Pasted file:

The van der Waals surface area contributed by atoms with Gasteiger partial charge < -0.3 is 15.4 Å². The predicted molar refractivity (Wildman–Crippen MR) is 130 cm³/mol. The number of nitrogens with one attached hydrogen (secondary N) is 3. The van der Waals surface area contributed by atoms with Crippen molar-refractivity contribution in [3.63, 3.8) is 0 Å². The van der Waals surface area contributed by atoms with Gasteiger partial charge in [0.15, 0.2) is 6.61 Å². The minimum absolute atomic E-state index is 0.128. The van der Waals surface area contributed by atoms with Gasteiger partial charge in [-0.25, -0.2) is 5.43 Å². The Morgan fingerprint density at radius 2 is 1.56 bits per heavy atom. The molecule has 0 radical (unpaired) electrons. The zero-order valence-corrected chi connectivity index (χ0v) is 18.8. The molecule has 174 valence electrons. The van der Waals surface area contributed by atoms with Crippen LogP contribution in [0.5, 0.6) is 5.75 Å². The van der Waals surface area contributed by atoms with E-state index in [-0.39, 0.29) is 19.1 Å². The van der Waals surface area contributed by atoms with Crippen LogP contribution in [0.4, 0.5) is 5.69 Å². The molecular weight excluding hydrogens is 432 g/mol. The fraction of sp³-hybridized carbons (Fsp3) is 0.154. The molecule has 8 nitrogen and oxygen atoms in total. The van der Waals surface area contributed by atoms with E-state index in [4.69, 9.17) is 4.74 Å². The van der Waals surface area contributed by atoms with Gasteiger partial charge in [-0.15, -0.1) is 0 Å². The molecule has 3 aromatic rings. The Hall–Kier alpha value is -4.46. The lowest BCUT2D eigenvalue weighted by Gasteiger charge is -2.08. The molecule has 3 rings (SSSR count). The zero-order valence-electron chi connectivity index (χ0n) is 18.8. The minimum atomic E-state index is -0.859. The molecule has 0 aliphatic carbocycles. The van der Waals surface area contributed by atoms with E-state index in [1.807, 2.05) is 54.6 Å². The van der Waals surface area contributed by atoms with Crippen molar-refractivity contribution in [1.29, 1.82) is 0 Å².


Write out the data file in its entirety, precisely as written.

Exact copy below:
The van der Waals surface area contributed by atoms with Gasteiger partial charge < -0.3 is 15.4 Å². The predicted molar refractivity (Wildman–Crippen MR) is 130 cm³/mol. The number of nitrogens with one attached hydrogen (secondary N) is 3. The van der Waals surface area contributed by atoms with Crippen molar-refractivity contribution in [3.63, 3.8) is 0 Å². The van der Waals surface area contributed by atoms with Gasteiger partial charge in [0.15, 0.2) is 6.61 Å². The minimum absolute atomic E-state index is 0.128. The van der Waals surface area contributed by atoms with Gasteiger partial charge in [-0.25, -0.2) is 5.43 Å². The Morgan fingerprint density at radius 2 is 1.56 bits per heavy atom. The molecule has 0 radical (unpaired) electrons. The zero-order valence-corrected chi connectivity index (χ0v) is 18.8. The molecule has 174 valence electrons. The van der Waals surface area contributed by atoms with Crippen LogP contribution in [0.5, 0.6) is 5.75 Å². The van der Waals surface area contributed by atoms with E-state index in [-0.39, 0.29) is 19.1 Å². The van der Waals surface area contributed by atoms with Crippen LogP contribution in [0.4, 0.5) is 5.69 Å². The molecular weight excluding hydrogens is 432 g/mol. The fraction of sp³-hybridized carbons (Fsp3) is 0.154. The molecule has 8 nitrogen and oxygen atoms in total. The van der Waals surface area contributed by atoms with E-state index in [4.69, 9.17) is 4.74 Å². The van der Waals surface area contributed by atoms with Gasteiger partial charge in [-0.15, -0.1) is 0 Å². The molecule has 3 aromatic rings. The Hall–Kier alpha value is -4.46. The lowest BCUT2D eigenvalue weighted by Gasteiger charge is -2.08. The molecule has 3 rings (SSSR count). The zero-order valence-electron chi connectivity index (χ0n) is 18.8. The minimum atomic E-state index is -0.859. The molecule has 0 aliphatic carbocycles. The van der Waals surface area contributed by atoms with E-state index in [1.807, 2.05) is 54.6 Å². The van der Waals surface area contributed by atoms with Crippen molar-refractivity contribution in [1.29, 1.82) is 0 Å².